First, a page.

Jester King Craft Brewery

First 100% Spontaneous Coolship Brew




On Tuesday, February 26th we brewed our first 100% spontaneous batch of beer in our new coolship. It was a brewday we were looking forward to for quite a while, so we were very excited to have it happen.

Our goal is to make the most authentic spontaneously fermented beer that we can and ultimately to create blends that reflect the unique microflora of the Texas Hill Country. Eventually, we also seek to incorporate fruit into our spontaneously fermented beers to make our own versions of classic styles like Kriek and Framboise.

For our first spontaneous brew, we stayed as close to tradition as possible by conducting a turbid mash of malted barley and raw wheat, boiling for hours with aged hops, and naturally inoculating the wort by cooling it overnight in a coolship. No yeast or other organisms were pitched. Fermentation will be solely a product of the yeast and bacteria in the cool night air at our brewery, resident in our barrel room, and contained within the wood of the barrels where the beer will age.

We expect the beer we recently brewed to age anywhere from 18 months to five years depending on how it develops. In time, we plan to blend vintages from various years to make our own rendition of traditional Gueuze. We are committed to using our coolship several times each year at a minimum, so that spontaneously fermented beer becomes a major part of what we do here at Jester King. What happens from there will depend on how successful we are in making spontaneously fermented beer and our ability to harmonize our beer with the climate and environment at our brewery. So far all we know is that on a cool February night in the Texas Hill Country, our coolship successfully chilled down about 15 barrels of wort to 68 degrees Fahrenheit overnight.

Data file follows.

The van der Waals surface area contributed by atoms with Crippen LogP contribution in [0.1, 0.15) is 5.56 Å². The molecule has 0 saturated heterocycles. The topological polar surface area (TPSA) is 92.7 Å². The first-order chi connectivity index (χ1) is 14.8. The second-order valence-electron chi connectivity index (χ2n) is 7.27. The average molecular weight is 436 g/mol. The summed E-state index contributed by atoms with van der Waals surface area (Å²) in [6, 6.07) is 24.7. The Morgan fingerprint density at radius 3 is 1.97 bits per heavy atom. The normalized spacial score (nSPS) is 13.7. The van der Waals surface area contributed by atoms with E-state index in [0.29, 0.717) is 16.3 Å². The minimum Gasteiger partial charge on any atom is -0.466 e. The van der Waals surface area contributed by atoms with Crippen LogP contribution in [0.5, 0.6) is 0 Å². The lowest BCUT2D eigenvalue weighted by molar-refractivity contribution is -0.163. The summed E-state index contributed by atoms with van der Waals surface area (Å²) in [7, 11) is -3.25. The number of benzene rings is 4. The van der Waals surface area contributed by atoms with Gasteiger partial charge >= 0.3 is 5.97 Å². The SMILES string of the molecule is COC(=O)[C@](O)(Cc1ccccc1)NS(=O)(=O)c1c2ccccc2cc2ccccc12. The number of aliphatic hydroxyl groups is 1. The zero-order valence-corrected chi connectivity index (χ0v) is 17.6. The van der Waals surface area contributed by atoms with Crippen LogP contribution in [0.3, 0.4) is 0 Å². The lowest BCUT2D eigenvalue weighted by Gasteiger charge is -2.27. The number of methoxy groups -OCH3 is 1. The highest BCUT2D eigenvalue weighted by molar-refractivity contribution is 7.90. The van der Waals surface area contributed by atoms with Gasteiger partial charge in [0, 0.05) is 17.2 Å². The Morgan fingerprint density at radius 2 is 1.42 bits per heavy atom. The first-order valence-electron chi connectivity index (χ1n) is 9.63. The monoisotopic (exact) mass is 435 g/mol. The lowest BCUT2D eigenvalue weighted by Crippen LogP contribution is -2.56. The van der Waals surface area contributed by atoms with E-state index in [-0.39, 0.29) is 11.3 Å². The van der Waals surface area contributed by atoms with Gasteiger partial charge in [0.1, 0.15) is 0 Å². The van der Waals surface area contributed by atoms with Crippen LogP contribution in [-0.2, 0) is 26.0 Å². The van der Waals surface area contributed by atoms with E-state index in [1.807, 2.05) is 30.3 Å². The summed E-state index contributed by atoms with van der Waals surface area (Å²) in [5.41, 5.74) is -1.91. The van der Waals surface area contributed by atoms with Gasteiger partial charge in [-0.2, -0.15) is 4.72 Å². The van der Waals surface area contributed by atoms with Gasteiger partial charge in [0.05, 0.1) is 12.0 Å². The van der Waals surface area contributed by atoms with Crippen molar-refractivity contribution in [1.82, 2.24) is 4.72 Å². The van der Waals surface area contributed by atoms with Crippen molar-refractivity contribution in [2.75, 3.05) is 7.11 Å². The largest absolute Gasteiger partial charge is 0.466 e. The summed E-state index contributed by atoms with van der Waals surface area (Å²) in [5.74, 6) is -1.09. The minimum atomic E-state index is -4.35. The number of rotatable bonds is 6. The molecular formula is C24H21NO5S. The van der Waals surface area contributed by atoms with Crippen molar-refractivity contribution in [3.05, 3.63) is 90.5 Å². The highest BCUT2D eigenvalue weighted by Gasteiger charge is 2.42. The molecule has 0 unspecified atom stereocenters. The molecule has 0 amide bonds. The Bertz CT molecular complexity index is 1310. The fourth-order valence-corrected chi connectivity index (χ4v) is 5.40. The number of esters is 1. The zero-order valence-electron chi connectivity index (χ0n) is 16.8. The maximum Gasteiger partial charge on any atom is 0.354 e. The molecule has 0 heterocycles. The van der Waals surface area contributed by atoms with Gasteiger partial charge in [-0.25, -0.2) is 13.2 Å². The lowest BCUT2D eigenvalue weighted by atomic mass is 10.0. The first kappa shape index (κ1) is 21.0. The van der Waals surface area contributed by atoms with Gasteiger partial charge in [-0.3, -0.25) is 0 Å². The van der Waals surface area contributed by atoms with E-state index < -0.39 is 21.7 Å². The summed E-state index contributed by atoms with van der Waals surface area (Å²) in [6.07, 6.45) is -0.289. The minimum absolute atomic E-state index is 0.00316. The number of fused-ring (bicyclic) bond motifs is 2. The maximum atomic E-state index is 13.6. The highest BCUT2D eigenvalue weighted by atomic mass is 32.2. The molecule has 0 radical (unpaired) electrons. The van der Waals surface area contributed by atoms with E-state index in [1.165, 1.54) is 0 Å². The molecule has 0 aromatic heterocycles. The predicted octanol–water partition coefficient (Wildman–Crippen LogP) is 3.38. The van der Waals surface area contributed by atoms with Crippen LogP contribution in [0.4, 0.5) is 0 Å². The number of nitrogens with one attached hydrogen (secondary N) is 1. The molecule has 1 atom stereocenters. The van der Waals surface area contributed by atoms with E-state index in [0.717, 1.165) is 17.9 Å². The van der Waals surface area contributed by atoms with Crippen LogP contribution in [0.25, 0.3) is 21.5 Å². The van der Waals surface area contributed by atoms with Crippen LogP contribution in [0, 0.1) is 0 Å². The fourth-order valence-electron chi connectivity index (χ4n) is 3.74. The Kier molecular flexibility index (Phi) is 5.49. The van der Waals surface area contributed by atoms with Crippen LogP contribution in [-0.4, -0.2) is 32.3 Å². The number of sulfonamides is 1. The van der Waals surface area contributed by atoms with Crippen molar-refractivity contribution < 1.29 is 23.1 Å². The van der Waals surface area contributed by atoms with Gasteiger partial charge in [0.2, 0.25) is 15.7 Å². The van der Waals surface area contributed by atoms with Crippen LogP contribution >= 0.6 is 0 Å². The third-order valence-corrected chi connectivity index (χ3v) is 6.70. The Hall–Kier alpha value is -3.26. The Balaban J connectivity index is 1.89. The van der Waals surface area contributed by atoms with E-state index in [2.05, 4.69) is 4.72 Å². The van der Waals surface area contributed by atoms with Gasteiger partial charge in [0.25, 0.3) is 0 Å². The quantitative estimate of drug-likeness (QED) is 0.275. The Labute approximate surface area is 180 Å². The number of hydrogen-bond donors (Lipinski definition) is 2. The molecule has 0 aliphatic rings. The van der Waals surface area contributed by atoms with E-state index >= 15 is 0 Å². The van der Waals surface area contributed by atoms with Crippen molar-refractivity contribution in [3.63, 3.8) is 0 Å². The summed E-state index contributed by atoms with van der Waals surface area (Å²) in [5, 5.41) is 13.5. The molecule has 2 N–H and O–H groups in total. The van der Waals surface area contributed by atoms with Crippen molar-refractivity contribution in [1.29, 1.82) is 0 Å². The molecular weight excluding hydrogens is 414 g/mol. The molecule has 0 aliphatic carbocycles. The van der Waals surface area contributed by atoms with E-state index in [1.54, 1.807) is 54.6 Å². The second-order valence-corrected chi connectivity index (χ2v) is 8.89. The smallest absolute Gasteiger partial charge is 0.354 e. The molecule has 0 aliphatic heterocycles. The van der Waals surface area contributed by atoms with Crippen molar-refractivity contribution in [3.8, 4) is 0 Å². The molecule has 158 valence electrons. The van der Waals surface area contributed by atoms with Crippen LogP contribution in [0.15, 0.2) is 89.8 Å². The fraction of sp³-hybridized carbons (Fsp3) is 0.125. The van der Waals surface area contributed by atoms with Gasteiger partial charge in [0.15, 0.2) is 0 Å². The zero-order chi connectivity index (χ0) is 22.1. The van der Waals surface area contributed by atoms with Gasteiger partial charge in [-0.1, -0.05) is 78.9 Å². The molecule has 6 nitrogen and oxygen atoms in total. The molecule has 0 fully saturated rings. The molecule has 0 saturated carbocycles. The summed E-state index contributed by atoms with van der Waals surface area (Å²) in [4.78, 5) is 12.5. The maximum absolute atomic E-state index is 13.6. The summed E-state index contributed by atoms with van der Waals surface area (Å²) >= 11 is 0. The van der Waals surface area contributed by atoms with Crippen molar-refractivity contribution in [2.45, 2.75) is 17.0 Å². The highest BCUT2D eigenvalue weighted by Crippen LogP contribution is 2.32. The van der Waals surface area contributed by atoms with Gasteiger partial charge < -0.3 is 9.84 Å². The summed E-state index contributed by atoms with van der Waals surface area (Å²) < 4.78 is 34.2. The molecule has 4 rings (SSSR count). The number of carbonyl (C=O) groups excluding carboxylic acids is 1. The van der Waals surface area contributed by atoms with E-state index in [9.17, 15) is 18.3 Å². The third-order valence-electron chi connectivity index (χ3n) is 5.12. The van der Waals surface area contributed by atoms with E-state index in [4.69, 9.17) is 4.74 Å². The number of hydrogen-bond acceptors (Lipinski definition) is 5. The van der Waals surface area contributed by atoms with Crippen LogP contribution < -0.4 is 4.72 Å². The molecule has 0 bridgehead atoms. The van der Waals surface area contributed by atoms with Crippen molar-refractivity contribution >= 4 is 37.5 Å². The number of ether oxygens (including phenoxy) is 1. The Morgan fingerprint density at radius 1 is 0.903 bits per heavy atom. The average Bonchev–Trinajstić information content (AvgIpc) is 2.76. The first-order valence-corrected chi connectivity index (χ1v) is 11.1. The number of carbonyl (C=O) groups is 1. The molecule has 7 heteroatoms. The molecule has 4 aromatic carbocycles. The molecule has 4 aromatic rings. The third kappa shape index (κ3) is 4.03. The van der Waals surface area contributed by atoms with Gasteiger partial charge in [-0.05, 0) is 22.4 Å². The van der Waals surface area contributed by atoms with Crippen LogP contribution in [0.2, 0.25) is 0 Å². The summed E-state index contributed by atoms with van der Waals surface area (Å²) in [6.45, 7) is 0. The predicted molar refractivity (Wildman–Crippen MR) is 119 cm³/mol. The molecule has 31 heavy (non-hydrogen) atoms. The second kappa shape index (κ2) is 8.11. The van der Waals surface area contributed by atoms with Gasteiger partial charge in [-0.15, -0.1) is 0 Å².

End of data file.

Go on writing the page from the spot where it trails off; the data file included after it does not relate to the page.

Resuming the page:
Part of our inspiration to make authentic, spontaneously fermented beer is the disheartening fact that none is currently available for purchase in Texas. Some of our most pleasurable beer drinking experiences have been enjoying great, authentic Lambic and Gueuze from Belgium, but unfortunately beer from these producers is not available where we live. The Texas Alcoholic Beverage Commission (TABC) imposes very high licensing fees on in-state, out-of-state and overseas breweries (about $7K to make both “beer” and “ale”). These high fees serve to keep beer from small, artisan brewers and blenders of Lambic and Gueuze, who can easily sell all they make elsewhere without paying such exorbitant fees, out of the Texas market. The fees also make it difficult for very small breweries and nano-breweries to open in Texas. We wrote extensively on how the high licensing fees send a message that if you’re a small artisan, producer of beer that would sell less than 1,000 cases a year in Texas, you’re not welcome here. Regardless of our own efforts to brew and blend spontaneously fermented beer, we still hope that one day our laws will change and that beer from more small artisan breweries will be available in Texas.

Here are some photos and a video from our first 100% spontaneous coolship brew. We hope you enjoy them.


Our coolship prior to filling. We placed it in our barrel room and surrounded it with as much porous wood as possible to help inoculate the wort with the organisms resident in our barrel room.


The wort early on during the turbid mash had a milky-white, starchy consistency. The turbid mash produces a very complex wort of sugars, starches and proteins that provide nutrients for the yeasts and bacteria that will slowly ferment the beer over a very long period of time.


Old, low alpha-acid, whole flower hops from 2006 were used for their preservative qualities without imparting much bitterness.


To mark the occasion, we enjoyed a Gueuze tasting prior to filling the coolship with our friends from The Austin Beer Guide


First wort hitting the coolship.


Steam rising from the coolship.


Looking on as the coolship fills


Video of the coolship filling with wort


Two of the 492 Liter Oak Puncheons that will serve as home for the beer during its long fermentation.

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